5 Best Therapeutic Tips for Cubital Tunnel Syndrome!

⭐ What is Cubital Tunnel Syndrome? 

Cubital Tunnel Syndrome

Cubital Tunnel Syndrome is the 2nd most common nerve compression problem in upper extremities (the most common one is carpal tunnel syndrome).

 

It happens when your ulnar nerve is compressed in the elbow, causing tingling and numbness in your inner forearm, ring and little finger. Eventually leads to whole hand weakness and clumsiness.

Cubital Tunnel Syndrome

 

⭐ Elbow Flexion Test

Even you are having the above symptoms, it doesn’t mean you are the victim of cubital tunnel syndrome ( it can be Thoracic Outlet Syndrome ! ). One of the most sensitive (0.75) and specific (0.99) test for this ulnar nerve compression problem is Elbow Flexion Test ¹.

1. Palm facing up (forearm supinated), then hold elbow joint in the maximum flexion.

2. Hold for 1 minute, it is positive if the symptom is reproduced.

* Tinel Sign is another good test with high specificity (0.98) and sensitivity (0.70) ². Tingling and numbness triggered in ring and small finger when tapping your ulnar nerve at the cubital tunnel.

 

⭐ Tip 1:  Manual Therapy 

As ulnar nerve pass beneath the muscle mass of Flexor Carpi Ulnaris (FCU). Therefore, FCU tightness and muscle stiffness can lead to more ulnar nerve stress.

* According to my clinical experience, it is important to release FCU, Pects Major and Lat. Dorsi muscles at the same time (based on the theory of Anatomy Trains) to get the best treatment outcome.

 

⭐ Tip 2: Nerve Gliding Exercise

 

“The biggest mistake of nerve gliding exercise is doing too much or too fast !

 

A systematic review ³ published in 2008 compared 11 randomized controlled trials (RCTs) studies, found nerve gliding exercise (neuro-mobilization) has therapeutic benefits for nerve compression problems.

“However, Most of the ulnar nerve gliding exercise shared online is too aggressive !”

Please make sure to follow the exercises in the video step by step (totally 7 exercises), this is the best ulnar nerve exercises shared by certified hand therapists !

Video Credit: HB Hands  , for exercise picture, click here. (10 reps/time ; 3 times/day)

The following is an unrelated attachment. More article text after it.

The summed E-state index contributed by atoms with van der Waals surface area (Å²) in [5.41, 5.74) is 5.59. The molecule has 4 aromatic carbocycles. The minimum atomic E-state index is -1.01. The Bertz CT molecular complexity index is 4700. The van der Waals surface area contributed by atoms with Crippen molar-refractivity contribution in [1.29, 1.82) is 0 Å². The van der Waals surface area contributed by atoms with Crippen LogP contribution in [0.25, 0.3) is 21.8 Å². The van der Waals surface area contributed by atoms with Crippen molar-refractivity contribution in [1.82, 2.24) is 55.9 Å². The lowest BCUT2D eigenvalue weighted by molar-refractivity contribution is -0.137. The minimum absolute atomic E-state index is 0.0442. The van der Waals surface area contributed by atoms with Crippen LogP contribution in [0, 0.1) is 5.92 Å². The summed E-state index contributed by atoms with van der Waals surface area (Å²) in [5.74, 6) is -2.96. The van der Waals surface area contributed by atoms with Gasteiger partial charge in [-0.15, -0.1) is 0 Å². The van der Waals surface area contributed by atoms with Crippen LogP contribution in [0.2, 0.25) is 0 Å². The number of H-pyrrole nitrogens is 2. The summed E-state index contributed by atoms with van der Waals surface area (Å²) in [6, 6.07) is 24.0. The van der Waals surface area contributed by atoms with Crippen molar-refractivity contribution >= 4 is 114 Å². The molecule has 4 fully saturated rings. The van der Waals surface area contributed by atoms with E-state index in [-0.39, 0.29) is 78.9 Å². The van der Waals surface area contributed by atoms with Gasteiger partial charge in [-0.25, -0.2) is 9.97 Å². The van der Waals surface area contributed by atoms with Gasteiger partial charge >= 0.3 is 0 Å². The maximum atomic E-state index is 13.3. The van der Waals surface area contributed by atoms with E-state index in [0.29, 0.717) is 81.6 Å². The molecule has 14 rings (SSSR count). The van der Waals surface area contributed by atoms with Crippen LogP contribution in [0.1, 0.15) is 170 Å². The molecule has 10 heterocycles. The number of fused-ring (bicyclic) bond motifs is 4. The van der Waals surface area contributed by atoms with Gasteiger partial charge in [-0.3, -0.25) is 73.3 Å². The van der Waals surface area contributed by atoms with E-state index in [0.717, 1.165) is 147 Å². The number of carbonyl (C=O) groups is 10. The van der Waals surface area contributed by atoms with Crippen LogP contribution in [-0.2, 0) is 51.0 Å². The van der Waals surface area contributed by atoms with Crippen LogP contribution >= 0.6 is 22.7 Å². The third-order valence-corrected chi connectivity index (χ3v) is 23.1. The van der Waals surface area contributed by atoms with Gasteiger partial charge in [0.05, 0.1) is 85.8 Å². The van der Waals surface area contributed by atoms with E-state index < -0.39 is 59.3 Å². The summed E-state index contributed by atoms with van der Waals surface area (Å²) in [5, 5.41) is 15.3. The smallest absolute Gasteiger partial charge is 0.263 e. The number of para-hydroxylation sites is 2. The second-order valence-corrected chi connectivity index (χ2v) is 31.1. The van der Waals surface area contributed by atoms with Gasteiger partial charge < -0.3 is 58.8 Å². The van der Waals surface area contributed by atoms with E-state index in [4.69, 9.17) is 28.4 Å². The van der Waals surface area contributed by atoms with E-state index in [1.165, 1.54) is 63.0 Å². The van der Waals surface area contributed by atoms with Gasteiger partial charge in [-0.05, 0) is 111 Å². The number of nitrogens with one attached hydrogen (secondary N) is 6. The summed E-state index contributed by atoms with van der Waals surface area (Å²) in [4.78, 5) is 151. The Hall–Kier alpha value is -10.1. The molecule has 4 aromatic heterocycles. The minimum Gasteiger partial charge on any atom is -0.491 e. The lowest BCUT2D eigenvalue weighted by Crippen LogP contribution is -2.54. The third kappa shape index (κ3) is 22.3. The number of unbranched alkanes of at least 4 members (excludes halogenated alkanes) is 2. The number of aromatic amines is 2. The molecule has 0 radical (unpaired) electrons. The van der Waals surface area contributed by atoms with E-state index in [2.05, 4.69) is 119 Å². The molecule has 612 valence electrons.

⭐ Tip 3: Elbow Orthosis / Brace

😴 Sleeping time: Wear the elbow brace (such as Pil-O-Splint) that keep your elbow bending in 45°, it helps to rest your ulnar nerve in the least stressful position.

You can also wrap your elbow with a towel and tape to prevent elbow over-bending at night.

☀ Day time: Padded elbow sleeve (such as heelbo sleeve) can relieve direct pressure on ulnar nerve in daily activities.

⭐ Tip 4: Activity Modification

Make sure to prevent the following activities which will largely increase the risk of getting cubital tunnel syndrome:Cubital Tunnel Syndrome

Putting pressure on inner elbow for too long, such as resting your elbow on the desk while using the computer for too long, or sleeping on your side with the bending elbow.

* Holding your elbow in a bent position for too long, such as guitar player and pianist.

Repetitive and forceful elbow motions, such as athletes in javelin, tennis and weight lifting.

 

⭐ Tip 5: Therapeutic Taping 

Cubital Tunnel Syndrome

1. FCU relaxation. (start at wrist, end at elbow)

2. Facilitate Triceps to help reminding elbow not to over-bending.

3. Decompress cubital tunnel (donut hole taping).

 

⭐ Summary

Overall, conservative treatments of cubital tunnel syndrome consist of Manual Therapy, Nerve Gliding Exercises, Elbow Orthosis, Activity Modification and Therapeutic Taping.

One scientific research even showed these non-invasive treatments have up to 90% success rate within 2-3 months for acute ulnar nerve compression problem . Therefore, never underestimate the importance of early intervention to prevent severe muscle atrophy and nerve damage! 

 

⭐ References

1. Behr CT, Altchek DW. The elbow. Clin Sports Med. 1997;16:681-704.

2. Novak CB, Lee GW, Mackinnon SE, Lay L. Provacative testing for cubital tunnel syndrome. J Hand Surg Am. 1994;19:817-820.

3. Ellis RF, Hing WA. Neural Mobilization: A Systematic Review of Randomized Controlled Trials with an Analysis of Therapeutic Efficacy. The Journal of Manual & Manipulative Therapy. 2008;16(1):8-22.

4. Shrivastava N, Szabo, RM. Decision making in upper extremity entrapment neuropathies. The Journal of Musculoskeletal Medicine, 2008;25(6), 278-280,284-285,288-289.

Andrew Tan, OTR/L, CHT, CKTP, CEAS

Andrew Tan, OTR/L, CHT, CKTP, CEAS

Certified Hand Therapist / Occupational Therapsit at Rehab For A Better Life
The founder of "Rehab For A Better Life", specialized in ergonomic consultation,rehabilitation for upper extremity injuries, sports injuries and work-related injuries.
Andrew believes rehab-related knowledge should be easy to learn and follow at home, because "knowledge is power only when we can share it" !
Andrew Tan, OTR/L, CHT, CKTP, CEAS

Latest posts by Andrew Tan, OTR/L, CHT, CKTP, CEAS (see all)

Andrew Tan, OTR/L, CHT, CKTP, CEAS

The founder of "Rehab For A Better Life", specialized in ergonomic consultation, rehabilitation for upper extremity injuries, sports injuries and work-related injuries. Andrew believes rehab-related knowledge should be easy to learn and follow at home, because "knowledge is power only when we can share it" !

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